➤ The Range Rover Sport P400e is a highly desirable hybrid SUV with attractively low emissions and should dramatically cut costs for some drivers. Better still, it’ll still take you up a mountain – and back down again.
When the facelifted Range Rover Sport arrived in early 2018, this P400e plug-in hybrid electric vehicle (PHEV) variant was added to the line-up.
It boasts a 13kwh lithium-ion battery large enough to propel it for 31 miles without using any petrol, which rolls its fuel-economy figure into triple digits and reduces emissions, making it an appealing option for company-car leasing, with its 16 per cent BIK tax rating.
The P400e replaces the old SDV6 hybrid diesel model and gearboxes are once again ZF-sourced eight-speed automatics, but there’s a new transfer case for the all-wheel drive system with a so-called ‘smart actuator’ rather than the old separate motor and ECU.
2018 model year updates
To identify the Range Rover Sport from the previous version, the 2018 facelift introduced a new grille, front and rear bumpers, re-designed rear spoiler and slimmer, now LED, headlights.
In the cabin, the Sport gained the Touch Pro Duo infotainment system first seen in the Velar, with its twin 10-inch touchscreens. Amongst other improvements were new seats and the options of a gesture-controlled sun visor and the same semi-aniline leather trim previously only available in the Range Rover.
Inside, the Range Rover Sport is just as luxurious as ever, with swathes of leather covering every surface and metal trim that’s cool on the eye and tactile to the touch. The Touch Pro Duo infotainment system – with its two 10-inch displays stacked on top of each other – are crystal-clear and look great, with the top display taking care of navigation and media, while the bottom screen is used for vehicle and HVAC settings. It mostly works well, but smartphone integration still lags behind rivals like the Audi Q7 and both screens are fingerprint magnets.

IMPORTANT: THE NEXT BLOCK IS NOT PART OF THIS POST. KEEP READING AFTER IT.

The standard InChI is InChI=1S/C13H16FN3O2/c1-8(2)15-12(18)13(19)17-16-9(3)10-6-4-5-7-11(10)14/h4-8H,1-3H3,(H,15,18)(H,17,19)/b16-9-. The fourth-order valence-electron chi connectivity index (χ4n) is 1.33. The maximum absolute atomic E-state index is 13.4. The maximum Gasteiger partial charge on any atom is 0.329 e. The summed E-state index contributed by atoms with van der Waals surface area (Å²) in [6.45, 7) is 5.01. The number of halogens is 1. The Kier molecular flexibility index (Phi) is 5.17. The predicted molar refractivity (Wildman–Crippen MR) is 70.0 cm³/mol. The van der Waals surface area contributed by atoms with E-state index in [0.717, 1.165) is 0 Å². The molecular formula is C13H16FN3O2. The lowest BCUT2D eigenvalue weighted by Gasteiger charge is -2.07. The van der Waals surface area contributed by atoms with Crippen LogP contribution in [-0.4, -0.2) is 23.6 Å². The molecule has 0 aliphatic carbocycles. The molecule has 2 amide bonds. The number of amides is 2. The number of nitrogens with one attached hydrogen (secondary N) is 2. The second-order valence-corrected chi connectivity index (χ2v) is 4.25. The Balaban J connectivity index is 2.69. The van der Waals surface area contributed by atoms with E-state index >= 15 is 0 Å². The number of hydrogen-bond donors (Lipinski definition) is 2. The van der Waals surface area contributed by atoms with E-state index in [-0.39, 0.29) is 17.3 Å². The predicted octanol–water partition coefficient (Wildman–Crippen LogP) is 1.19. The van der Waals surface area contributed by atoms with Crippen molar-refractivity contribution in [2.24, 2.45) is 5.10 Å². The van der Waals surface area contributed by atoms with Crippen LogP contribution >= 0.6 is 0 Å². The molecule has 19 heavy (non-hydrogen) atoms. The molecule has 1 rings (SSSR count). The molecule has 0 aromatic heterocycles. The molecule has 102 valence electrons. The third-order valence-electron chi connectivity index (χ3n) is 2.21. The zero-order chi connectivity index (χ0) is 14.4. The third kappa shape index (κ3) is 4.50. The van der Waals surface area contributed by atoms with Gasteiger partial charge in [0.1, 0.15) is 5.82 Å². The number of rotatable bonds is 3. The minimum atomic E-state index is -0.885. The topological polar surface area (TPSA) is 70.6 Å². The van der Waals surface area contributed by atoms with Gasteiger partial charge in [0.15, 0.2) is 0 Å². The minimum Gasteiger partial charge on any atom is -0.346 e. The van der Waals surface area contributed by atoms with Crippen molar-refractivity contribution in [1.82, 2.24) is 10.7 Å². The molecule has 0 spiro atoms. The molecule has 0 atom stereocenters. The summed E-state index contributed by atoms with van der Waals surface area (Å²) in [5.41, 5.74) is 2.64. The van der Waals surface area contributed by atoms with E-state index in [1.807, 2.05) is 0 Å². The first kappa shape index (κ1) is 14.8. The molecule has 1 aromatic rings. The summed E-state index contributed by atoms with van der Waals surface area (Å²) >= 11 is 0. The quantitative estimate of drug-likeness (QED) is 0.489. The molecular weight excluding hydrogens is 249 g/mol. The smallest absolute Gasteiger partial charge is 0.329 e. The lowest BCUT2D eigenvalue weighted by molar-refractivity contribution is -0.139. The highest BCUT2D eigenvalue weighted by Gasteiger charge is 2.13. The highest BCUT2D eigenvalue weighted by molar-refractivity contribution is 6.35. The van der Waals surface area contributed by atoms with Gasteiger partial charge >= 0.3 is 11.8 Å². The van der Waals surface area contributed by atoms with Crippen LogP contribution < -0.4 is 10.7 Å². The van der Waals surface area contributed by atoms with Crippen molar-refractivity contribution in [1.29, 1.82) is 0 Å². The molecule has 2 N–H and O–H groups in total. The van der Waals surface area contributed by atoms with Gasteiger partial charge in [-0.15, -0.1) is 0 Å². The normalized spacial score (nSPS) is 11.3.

The Sport has a lower roofline and sleeker shape than the regular, full-fat Range Rover, but it remains a large SUV. It can carry five adults in comfort, with well-shaped leather seats providing plenty of support.
However, there have been some compromises in practicality in order to accommodate the battery pack and electric motor. In the standard Sport, there’s up to 780 litre of luggage space, but this is reduced by up to 79 litres in the P400e, while the boot floor is also raised up by 46mm.
More significantly for families, there’s also no longer the option of the 5+2 seating layout that makes the Sport an occasional seven-seater, because there’s no room to stow the third row in the boot.
There are plenty of places to charge your smart devices, with up to 12 power points dotted around the interior, as well as two traditional power sockets to charge laptops and other devices that need more juice than a USB port can provide.
You can essentially turn the Sport into an office away from home – or family entertainment centre – at the drop of a hat. The introduction of the Activity Key from the Jaguar F-Pace means you can also take a waterproof wristband on your outdoor adventures instead of the key and use it to unlock the car when you get back.